There seems to be so much blaming, finger-pointing, belittling and shouting going on these days. The ones over there…they are the problem. It’s all their fault. It would all be better if they would just leave or shut up or go away.
But it’s never quite that simple, is it? Maybe politics has always been this way…putting down the other to make yourself look good…stirring up anger towards those who look or act or think differently…telling those who are nervous why they should be scared to death instead of just nervous.
All of which tears us down and tears us apart.
Finding answers to the difficult issues facing us these days requires a lot of hard work if we are to get from where we are to where we would like to be. It means working and talking together instead of blaming the other. It means being in community.
I was reading a couple of articles the other day. The first article held up a mirror reflecting back to us on who we have become: Suspicious, divided, angry, afraid of each other. The second article reminded us (me?) of who we can be, of how much stronger and better we can be together even though we may disagree.
The first article confirmed my discouragement not just with our current presidential campaigns and political partisanship, but right where we live. Somehow permission has been given that when we disagree with someone we have the right to call them names or call into question, in sometimes the nastiest of ways, their character or motives.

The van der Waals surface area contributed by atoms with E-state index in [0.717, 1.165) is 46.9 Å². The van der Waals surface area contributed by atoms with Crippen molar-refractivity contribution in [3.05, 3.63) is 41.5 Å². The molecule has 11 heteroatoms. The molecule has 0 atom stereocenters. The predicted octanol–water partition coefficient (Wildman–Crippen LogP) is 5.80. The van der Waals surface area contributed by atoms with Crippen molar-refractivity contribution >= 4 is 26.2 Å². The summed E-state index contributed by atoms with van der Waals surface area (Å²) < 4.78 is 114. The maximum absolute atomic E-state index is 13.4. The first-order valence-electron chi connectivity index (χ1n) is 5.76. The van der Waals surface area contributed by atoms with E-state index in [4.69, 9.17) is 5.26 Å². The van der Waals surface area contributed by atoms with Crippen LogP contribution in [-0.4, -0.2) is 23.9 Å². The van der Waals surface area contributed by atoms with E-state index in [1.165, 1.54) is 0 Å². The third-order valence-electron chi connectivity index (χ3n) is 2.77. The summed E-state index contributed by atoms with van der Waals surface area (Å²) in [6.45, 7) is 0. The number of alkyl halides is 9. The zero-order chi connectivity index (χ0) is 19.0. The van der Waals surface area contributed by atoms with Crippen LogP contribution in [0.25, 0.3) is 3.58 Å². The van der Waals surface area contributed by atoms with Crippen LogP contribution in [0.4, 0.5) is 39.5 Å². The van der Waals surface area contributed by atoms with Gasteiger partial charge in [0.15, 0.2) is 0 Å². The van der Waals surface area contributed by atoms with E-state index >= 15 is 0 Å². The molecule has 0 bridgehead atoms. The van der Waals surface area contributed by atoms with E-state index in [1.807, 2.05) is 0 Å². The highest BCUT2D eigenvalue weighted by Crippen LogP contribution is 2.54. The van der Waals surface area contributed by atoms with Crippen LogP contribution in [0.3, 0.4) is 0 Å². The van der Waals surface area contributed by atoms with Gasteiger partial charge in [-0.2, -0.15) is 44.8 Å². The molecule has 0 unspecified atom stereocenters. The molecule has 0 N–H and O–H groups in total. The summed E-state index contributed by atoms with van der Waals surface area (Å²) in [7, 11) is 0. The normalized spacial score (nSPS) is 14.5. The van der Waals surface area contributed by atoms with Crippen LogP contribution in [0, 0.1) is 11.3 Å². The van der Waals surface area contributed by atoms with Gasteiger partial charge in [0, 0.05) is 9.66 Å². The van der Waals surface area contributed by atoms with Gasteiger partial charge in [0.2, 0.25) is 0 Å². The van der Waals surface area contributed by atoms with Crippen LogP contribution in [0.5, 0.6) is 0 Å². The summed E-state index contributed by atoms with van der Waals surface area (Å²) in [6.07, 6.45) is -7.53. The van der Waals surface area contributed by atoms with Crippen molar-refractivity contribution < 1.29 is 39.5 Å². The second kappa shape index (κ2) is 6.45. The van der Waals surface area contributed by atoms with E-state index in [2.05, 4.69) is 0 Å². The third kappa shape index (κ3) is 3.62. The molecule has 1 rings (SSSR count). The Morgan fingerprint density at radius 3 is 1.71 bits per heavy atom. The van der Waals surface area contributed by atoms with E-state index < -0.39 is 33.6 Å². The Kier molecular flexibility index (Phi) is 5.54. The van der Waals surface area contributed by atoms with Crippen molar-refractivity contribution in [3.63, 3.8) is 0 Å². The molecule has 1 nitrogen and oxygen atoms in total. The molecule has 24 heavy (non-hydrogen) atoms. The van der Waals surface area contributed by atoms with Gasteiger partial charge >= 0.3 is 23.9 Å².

But the second article was a reminder of the importance of the fabric of our society. A reminder that I am better when WE are better. A reminder that I am stronger when WE are stronger.
Think about it for a moment. For the vast majority of us we get up in the morning and go to work. We work next to people who may or may not look like us or believe what we believe or share our particular point of view. But we do our best, just as they do their best, to perform whatever our job happens to be. We go home and go to our kids sporting events and we cheer for our children as well as the other children. We volunteer at our schools so our children, and the other children, will have the support and opportunities and supplies they need in order to succeed.
We certainly don’t always agree. But most of the time we figure out how to make our communities work…and our schools work…and our places of worship work.
Yes, there is much that tries to rip apart the fabric that holds us together. All the anger and fear being thrown around makes it harder for the rest of us. So I guess it’s up to us, those of us who get up each day and go to work, to do our part to help hold our communities together.
What do you think? Is that just wishful thinking? Or might WE, beginning with ME, take the first step in doing the hard work of becoming who we would really like to be?
You are loved,